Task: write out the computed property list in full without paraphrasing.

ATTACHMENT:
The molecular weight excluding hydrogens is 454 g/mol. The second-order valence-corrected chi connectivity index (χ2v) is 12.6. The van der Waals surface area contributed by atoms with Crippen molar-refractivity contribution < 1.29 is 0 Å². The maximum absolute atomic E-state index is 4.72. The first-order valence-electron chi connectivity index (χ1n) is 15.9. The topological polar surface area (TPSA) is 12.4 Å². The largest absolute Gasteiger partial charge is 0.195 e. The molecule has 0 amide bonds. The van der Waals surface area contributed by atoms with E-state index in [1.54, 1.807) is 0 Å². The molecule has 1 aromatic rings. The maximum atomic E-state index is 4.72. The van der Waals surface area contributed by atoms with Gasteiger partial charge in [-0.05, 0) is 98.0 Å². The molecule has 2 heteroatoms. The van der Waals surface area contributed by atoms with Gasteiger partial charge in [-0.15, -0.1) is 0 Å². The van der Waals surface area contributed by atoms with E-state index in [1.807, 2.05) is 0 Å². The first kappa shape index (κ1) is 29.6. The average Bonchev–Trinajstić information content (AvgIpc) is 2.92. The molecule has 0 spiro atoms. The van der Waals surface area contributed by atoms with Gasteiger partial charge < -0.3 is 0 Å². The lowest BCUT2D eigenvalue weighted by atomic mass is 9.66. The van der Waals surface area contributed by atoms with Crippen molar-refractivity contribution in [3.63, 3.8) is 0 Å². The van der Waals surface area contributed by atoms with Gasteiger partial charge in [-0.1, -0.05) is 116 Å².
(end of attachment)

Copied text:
The molecular weight excluding hydrogens is 454 g/mol. The second-order valence-corrected chi connectivity index (χ2v) is 12.6. The van der Waals surface area contributed by atoms with Crippen molar-refractivity contribution < 1.29 is 0 Å². The maximum absolute atomic E-state index is 4.72. The first-order valence-electron chi connectivity index (χ1n) is 15.9. The topological polar surface area (TPSA) is 12.4 Å². The largest absolute Gasteiger partial charge is 0.195 e. The molecule has 0 amide bonds. The van der Waals surface area contributed by atoms with E-state index in [1.54, 1.807) is 0 Å². The molecule has 1 aromatic rings. The maximum atomic E-state index is 4.72. The van der Waals surface area contributed by atoms with Gasteiger partial charge in [-0.05, 0) is 98.0 Å². The molecule has 2 heteroatoms. The van der Waals surface area contributed by atoms with Gasteiger partial charge in [-0.15, -0.1) is 0 Å². The van der Waals surface area contributed by atoms with E-state index in [1.807, 2.05) is 0 Å². The first kappa shape index (κ1) is 29.6. The average Bonchev–Trinajstić information content (AvgIpc) is 2.92. The molecule has 0 spiro atoms. The van der Waals surface area contributed by atoms with Gasteiger partial charge < -0.3 is 0 Å². The lowest BCUT2D eigenvalue weighted by atomic mass is 9.66. The van der Waals surface area contributed by atoms with Crippen molar-refractivity contribution in [3.63, 3.8) is 0 Å². The van der Waals surface area contributed by atoms with Gasteiger partial charge in [-0.1, -0.05) is 116 Å².